He quickly became DeSalvo's confidant and both were overheard discussing the $10,000 reward money offered for the Strangler's arrest. Suddenly, DeSalvo was claiming to be the Boston Strangler. Initially, he was able to give some basic details about the Strangler's crimes to investigators, enough to bring in two eyewitnesses who had observed a stranger near one of the victim's apartments. Both said DeSalvo was not the person they saw, but when they coincidentally observed Nassar during their visit, they both immediately recognized him as the man that they encountered. This information was never acted upon.  

F. Lee Bailey Had A Motive To Connect DeSalvo To The Strangler Case

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In the early sixties, attorney F. Lee Bailey was already gaining a reputation as a successful criminal defense lawyer. He also actively sought cases that were sensational and apt to generate widespread publicity so he could make a dime by selling the story. In 1965, one of his clients was George Nassar. The convict began asking him about the possibility of making some money publishing information about the Boston Strangler. Bailey quickly determined Nassar had allegedly gotten information from fellow inmate Albert DeSalvo about the murders. Bailey supposedly went to the police and got them to supply five questions that only the Strangler would be able to answer. Bailey then got DeSalvo to confess on tape and began to attempt a plea bargain on DeSalvo's behalf.

Over his career, F. Lee Bailey has been involved in grossly unethical behavior and was eventually disbarred. Considering he had both a professional and economic interest in snaring a client as notorious as the Boston Strangler and DeSalvo was going to get a life sentence over the Green Man crimes regardless, Bailey would also greatly benefit from proclaiming DeSalvo as the Strangler, regardless of the truth. Because of his exposure on the Boston Strangler case, he became a wealthy and famous lawyer who represented clients like OJ Simpson and Dr. Sam Sheppard.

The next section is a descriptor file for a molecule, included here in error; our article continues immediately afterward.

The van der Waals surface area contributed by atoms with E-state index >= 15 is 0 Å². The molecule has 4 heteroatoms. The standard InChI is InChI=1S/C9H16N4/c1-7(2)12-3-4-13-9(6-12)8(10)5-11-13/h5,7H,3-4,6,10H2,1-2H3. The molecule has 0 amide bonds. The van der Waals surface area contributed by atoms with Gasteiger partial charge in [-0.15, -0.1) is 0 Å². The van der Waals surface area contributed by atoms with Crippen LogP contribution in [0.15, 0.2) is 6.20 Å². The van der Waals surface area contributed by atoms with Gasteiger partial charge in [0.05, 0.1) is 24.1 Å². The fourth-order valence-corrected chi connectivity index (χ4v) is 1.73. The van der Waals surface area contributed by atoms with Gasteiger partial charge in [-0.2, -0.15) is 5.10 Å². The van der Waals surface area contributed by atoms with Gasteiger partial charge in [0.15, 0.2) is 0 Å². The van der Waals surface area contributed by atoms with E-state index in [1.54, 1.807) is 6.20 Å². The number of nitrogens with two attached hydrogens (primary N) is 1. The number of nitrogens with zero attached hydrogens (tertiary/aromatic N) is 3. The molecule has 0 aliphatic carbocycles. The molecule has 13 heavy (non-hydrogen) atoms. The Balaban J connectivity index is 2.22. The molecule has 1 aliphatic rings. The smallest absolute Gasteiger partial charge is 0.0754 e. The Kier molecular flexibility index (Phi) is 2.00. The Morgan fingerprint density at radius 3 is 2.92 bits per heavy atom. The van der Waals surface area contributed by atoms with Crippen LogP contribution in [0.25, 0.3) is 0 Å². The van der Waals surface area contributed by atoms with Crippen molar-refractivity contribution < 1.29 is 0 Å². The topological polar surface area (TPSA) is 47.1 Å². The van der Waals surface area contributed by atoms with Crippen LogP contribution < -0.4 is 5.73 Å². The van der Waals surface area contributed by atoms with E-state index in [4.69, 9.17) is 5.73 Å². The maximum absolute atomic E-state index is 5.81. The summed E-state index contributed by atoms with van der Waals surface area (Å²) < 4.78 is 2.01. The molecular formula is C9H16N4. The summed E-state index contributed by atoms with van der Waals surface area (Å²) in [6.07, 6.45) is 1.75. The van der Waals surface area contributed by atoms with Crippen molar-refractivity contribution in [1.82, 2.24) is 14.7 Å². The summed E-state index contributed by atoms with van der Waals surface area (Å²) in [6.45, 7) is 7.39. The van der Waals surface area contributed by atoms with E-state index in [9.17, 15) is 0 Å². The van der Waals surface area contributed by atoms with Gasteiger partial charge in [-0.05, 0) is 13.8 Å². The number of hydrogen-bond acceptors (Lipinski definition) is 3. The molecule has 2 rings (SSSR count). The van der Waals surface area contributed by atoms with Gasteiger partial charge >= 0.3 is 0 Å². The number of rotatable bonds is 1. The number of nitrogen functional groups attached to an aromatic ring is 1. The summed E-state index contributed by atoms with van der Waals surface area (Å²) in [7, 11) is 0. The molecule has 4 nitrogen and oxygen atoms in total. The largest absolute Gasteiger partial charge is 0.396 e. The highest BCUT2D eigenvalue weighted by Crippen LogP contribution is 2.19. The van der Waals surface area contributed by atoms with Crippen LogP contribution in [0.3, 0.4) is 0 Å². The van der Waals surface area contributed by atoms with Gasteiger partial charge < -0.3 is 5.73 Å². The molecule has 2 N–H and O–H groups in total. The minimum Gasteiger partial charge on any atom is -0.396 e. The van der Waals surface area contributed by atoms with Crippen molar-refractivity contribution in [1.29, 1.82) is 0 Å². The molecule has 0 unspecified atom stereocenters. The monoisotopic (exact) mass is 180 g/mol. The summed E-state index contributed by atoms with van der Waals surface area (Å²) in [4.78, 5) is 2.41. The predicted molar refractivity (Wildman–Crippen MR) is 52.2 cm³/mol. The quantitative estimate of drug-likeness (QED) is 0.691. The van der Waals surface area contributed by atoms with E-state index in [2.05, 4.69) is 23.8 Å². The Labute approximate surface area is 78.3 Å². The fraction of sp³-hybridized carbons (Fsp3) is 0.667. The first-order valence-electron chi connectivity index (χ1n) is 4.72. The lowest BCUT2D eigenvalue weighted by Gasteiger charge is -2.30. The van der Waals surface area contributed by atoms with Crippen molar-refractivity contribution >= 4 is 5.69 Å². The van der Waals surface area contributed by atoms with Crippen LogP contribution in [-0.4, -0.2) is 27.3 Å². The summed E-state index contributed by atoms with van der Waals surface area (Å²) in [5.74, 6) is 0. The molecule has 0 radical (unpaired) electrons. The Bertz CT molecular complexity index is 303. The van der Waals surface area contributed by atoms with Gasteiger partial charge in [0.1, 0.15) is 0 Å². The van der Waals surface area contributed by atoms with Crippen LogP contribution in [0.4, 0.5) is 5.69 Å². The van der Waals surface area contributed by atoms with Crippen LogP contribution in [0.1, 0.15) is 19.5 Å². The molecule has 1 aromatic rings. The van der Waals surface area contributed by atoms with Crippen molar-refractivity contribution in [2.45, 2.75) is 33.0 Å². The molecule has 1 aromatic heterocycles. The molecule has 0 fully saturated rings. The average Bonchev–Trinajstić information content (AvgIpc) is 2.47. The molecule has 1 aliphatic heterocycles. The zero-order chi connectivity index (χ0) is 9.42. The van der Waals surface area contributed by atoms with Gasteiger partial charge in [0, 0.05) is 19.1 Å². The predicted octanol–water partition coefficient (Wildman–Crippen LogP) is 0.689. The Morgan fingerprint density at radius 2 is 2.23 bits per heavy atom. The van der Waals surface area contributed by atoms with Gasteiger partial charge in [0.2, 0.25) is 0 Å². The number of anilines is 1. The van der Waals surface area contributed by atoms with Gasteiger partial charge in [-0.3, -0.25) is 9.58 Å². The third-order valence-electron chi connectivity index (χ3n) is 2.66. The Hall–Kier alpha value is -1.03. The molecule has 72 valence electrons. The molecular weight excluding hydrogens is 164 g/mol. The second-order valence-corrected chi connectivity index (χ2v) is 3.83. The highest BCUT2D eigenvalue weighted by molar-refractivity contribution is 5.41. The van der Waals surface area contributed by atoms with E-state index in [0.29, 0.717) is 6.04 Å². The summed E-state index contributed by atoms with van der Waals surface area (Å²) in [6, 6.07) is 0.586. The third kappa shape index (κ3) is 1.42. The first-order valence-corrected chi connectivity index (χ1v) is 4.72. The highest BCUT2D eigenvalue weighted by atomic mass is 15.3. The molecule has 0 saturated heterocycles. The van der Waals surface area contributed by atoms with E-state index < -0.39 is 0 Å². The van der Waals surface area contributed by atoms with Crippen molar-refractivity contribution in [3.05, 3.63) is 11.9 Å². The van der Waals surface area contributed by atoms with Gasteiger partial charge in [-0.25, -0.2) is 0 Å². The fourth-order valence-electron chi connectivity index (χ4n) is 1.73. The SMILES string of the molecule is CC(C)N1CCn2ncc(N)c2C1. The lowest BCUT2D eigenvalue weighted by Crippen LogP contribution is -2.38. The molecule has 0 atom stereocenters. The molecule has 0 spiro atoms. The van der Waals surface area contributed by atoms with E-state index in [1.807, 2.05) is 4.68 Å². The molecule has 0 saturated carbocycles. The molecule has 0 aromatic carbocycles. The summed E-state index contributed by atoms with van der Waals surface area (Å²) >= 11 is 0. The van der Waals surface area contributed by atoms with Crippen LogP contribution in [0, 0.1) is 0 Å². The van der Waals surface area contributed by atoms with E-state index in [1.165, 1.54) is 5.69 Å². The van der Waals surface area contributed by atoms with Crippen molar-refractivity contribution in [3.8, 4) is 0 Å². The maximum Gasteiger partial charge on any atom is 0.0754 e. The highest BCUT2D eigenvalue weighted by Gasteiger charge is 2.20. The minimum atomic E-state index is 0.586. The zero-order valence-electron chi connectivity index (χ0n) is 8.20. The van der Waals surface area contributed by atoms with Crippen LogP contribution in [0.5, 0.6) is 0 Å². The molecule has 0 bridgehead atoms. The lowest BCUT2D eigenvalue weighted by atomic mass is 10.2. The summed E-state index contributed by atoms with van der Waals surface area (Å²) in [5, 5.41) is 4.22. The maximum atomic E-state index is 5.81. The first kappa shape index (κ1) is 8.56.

DeSalvo Had Stuff To Gain By Falsely Confessing

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Albert DeSalvo had several reasons - some rational and one irrational - to confess to being the Boston Strangler, even if it wasn't true. DeSalvo was married to a German woman he met while in the military. They had two young children, one disabled. DeSalvo believed, correctly that the notorious Boston Strangler's story was quite valuable and would generate income for his family.

He also knew he was going to prison for a life anyway, so 13 more murders weren't going to make a difference - especially if he could use those murders to plea bargain. Bailey at one point tried to submit DeSalvo's Boston Strangler confession as evidence he was a crazy man and should be not guilty by reason of insanity. But the confession was left out of his trial.

Lastly, and most importantly, by all accounts Albert DeSalvo was a notorious braggart who desperately wished to receive fame and attention. His identity as the Boston Strangler would be proclaimed on the front page of every newspaper in the world.